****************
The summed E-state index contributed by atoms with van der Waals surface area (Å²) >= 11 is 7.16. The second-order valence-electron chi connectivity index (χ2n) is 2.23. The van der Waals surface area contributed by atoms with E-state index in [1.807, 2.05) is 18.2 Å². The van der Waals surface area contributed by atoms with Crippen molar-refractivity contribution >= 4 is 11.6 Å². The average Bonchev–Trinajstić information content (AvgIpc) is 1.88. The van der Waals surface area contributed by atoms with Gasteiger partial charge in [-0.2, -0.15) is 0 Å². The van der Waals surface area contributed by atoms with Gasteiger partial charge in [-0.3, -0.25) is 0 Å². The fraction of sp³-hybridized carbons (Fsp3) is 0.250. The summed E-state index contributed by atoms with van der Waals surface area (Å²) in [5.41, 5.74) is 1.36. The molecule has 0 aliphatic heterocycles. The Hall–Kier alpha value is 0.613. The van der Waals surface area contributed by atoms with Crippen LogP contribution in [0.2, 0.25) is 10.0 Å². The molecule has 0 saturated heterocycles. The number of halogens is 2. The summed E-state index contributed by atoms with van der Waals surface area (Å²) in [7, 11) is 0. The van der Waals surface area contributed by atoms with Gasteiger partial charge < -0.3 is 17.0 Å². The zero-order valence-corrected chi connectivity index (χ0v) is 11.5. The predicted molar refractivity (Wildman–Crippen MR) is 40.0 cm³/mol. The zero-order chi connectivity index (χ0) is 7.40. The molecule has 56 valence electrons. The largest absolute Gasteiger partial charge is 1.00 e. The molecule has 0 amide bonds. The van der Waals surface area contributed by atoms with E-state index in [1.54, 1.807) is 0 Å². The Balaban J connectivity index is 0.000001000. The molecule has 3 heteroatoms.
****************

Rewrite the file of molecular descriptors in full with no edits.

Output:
The summed E-state index contributed by atoms with van der Waals surface area (Å²) >= 11 is 7.16. The second-order valence-electron chi connectivity index (χ2n) is 2.23. The van der Waals surface area contributed by atoms with E-state index in [1.807, 2.05) is 18.2 Å². The van der Waals surface area contributed by atoms with Crippen molar-refractivity contribution >= 4 is 11.6 Å². The average Bonchev–Trinajstić information content (AvgIpc) is 1.88. The van der Waals surface area contributed by atoms with Gasteiger partial charge in [-0.2, -0.15) is 0 Å². The van der Waals surface area contributed by atoms with Gasteiger partial charge in [-0.3, -0.25) is 0 Å². The fraction of sp³-hybridized carbons (Fsp3) is 0.250. The summed E-state index contributed by atoms with van der Waals surface area (Å²) in [5.41, 5.74) is 1.36. The molecule has 0 aliphatic heterocycles. The Hall–Kier alpha value is 0.613. The van der Waals surface area contributed by atoms with Crippen LogP contribution in [0.2, 0.25) is 10.0 Å². The molecule has 0 saturated heterocycles. The number of halogens is 2. The summed E-state index contributed by atoms with van der Waals surface area (Å²) in [7, 11) is 0. The van der Waals surface area contributed by atoms with Gasteiger partial charge < -0.3 is 17.0 Å². The zero-order valence-corrected chi connectivity index (χ0v) is 11.5. The predicted molar refractivity (Wildman–Crippen MR) is 40.0 cm³/mol. The zero-order chi connectivity index (χ0) is 7.40. The molecule has 56 valence electrons. The largest absolute Gasteiger partial charge is 1.00 e. The molecule has 0 amide bonds. The van der Waals surface area contributed by atoms with E-state index in [1.54, 1.807) is 0 Å². The Balaban J connectivity index is 0.000001000. The molecule has 3 heteroatoms.